The budget led by FM Arun Jaitley mentioned it and PM Modi’s Independence Day speech articulated it loud and clear—Digital India is an agenda that differentiates this government from its predecessor, which failed to deliver the National Optical Fiber Network to every part of India and left many of India’s 600,000 villages and 250,000 panchayats wanting in terms of broadband connectivity.
If this government takes the agenda forward and does not leave any of the constituent parts gasping for funds, the opportunities are huge for the country in general and for willing participants in the IT sector as well! There is much to be done, from the creation of smart cities to the comprehensive availability of broadband, from connectivity in education, healthcare, agriculture, and manufacturing to a National Digital Literacy Mission (NDLM) that Nasscom Foundation has already taken up with the Department of Electronics & IT (DeitY). What is important to understand is that like any elephant, Digital India has many parts and each has to be addressed to make the big vision a reality.
Prime Minister Modi in his inimitable style touched all the right chords in his speech, which included in its ambit the opportunities for access to better healthcare, education, and information for better livelihood that is at the core of the digital opportunity. A lot will be expected from the national broadband mission to lay the digital infrastructure on which many of these national applications can be mounted. In the last couple of years, Nasscom Foundation with its ‘Follow the Fiber’ approach and the active partnership of technology majors Intel, Google, and Microsoft has shown that village wide digital literacy is possible with successful outcomes in three villages in different parts of the country and more on the way!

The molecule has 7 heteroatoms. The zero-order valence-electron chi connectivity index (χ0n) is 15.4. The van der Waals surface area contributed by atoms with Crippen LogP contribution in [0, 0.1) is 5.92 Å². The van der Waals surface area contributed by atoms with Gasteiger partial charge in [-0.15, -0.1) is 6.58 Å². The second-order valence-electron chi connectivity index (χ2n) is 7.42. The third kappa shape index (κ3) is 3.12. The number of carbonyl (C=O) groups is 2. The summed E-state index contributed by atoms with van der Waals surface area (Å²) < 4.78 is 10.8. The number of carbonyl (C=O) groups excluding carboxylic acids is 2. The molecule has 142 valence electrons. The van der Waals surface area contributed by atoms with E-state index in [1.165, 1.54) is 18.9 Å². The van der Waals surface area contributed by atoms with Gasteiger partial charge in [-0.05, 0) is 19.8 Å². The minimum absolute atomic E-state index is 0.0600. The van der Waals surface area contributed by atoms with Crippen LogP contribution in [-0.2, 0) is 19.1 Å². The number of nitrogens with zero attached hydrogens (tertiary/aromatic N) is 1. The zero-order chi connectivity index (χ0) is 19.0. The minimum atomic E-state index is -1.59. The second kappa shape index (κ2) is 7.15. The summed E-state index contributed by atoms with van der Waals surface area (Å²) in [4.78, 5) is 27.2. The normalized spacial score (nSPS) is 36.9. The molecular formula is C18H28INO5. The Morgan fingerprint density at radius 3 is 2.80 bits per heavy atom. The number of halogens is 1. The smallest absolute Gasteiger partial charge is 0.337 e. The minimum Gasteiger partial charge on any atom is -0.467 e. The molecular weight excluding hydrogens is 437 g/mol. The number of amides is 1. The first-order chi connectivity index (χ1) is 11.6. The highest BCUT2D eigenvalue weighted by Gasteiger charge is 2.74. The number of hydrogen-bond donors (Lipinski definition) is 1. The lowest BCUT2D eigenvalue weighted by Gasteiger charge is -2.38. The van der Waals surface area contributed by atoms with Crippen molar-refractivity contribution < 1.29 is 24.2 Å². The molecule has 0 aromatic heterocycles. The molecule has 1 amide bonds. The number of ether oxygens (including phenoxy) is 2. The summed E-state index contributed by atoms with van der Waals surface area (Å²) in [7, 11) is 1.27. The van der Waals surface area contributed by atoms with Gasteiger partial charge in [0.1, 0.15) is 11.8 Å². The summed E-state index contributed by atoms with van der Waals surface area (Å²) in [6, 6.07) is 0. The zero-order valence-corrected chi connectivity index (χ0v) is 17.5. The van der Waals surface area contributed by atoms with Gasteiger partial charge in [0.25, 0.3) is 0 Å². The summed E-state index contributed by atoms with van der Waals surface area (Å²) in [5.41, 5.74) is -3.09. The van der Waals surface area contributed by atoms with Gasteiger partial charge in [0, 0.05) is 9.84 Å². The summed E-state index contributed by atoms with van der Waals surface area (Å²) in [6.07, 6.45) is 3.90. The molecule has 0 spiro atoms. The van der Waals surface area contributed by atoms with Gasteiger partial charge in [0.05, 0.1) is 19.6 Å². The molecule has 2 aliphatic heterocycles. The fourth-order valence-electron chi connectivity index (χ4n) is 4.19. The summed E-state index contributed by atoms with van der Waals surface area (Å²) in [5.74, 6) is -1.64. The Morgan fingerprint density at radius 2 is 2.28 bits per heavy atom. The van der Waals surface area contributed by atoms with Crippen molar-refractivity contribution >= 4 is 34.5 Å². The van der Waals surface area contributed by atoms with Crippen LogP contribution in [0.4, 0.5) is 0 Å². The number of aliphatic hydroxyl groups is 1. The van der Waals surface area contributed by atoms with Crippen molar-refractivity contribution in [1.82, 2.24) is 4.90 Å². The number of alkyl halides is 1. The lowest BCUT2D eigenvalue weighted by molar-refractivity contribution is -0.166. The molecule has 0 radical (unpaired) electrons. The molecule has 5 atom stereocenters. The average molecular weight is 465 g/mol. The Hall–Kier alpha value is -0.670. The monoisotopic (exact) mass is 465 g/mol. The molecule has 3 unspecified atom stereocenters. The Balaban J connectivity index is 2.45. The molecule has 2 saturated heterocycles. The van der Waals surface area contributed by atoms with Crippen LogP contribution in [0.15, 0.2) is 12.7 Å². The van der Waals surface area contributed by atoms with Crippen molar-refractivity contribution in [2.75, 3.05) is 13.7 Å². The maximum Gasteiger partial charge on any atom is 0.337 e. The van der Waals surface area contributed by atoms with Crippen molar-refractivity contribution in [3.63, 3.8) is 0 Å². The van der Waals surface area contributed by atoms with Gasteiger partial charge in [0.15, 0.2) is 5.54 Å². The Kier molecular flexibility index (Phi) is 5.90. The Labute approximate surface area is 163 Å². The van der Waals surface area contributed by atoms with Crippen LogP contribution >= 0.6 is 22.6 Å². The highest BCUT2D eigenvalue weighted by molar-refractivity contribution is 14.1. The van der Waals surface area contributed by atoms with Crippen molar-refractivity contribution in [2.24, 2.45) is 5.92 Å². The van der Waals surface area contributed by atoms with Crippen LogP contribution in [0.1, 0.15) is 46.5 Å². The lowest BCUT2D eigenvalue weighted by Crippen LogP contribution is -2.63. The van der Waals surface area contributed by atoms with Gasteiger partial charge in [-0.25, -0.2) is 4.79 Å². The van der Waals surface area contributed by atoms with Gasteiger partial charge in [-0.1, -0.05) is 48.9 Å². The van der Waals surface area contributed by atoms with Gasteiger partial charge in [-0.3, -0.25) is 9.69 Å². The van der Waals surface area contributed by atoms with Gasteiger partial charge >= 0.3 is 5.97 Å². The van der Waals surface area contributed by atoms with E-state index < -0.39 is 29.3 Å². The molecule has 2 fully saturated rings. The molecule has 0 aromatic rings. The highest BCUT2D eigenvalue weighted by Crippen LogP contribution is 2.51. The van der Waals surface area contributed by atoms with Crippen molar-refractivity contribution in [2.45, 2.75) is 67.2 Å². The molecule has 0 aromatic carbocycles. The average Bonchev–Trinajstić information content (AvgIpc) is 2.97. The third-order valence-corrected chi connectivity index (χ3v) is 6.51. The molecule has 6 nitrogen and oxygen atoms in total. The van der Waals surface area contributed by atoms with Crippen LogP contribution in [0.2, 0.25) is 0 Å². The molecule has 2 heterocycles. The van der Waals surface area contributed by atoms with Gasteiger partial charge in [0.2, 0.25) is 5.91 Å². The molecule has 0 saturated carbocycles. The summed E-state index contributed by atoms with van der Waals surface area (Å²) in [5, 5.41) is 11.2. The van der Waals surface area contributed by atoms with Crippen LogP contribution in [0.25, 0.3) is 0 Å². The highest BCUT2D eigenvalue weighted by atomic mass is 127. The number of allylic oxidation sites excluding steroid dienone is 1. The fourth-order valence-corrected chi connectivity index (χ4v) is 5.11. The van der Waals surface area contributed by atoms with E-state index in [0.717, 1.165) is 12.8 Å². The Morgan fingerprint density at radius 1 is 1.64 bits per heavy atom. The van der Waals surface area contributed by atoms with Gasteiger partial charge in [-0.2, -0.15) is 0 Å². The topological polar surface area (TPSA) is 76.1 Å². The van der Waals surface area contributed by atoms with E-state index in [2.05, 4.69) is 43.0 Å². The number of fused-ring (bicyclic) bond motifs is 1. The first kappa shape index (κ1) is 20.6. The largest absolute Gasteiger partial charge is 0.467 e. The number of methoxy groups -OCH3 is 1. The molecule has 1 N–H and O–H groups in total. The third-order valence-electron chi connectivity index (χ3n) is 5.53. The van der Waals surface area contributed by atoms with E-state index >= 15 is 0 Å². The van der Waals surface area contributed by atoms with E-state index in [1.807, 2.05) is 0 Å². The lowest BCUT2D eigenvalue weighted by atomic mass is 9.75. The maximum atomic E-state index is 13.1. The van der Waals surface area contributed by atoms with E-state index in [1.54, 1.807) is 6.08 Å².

THE TWO KEY ENABLERS
There are two key enablers that make the digital literacy mission an achievable one. The Common Service Centres (CSCs) set up in over 100,000 locations by the government may have reported only partial success, but enriching them with a curriculum and methodology to give every interested citizen the skills to access and disseminate information can be the first building block. With the planned doubling of the CSCs and the opportunity to layer on skills programs in a host of sectors where qualification packs are already being created in the framework outlined by the NSDC, the same digital infrastructure can also be used to impart job skills.
The second enabler is the availability of a few hundred crores from the CSR funds that will be made available as companies scramble to meet the ‘2% of profits’ guideline embedded in the new companies act. Participating in a collaborative mission in both urban and rural parts of India and setting up independent NDLM centers or enabling schools, libraries, post offices, CSCs or village panchayats to be digitally enabled is a charter that all IT companies would be well served in taking up as part of their CSR portfolio. With companies like Cognizant, Cyient, Zensar and others already lining up to contribute and Nasscom Foundation playing the lead, there is a lot we can do to make Digital India happen!
The author is Vice Chairman & CEO,
Zensar Technologies & Chairman of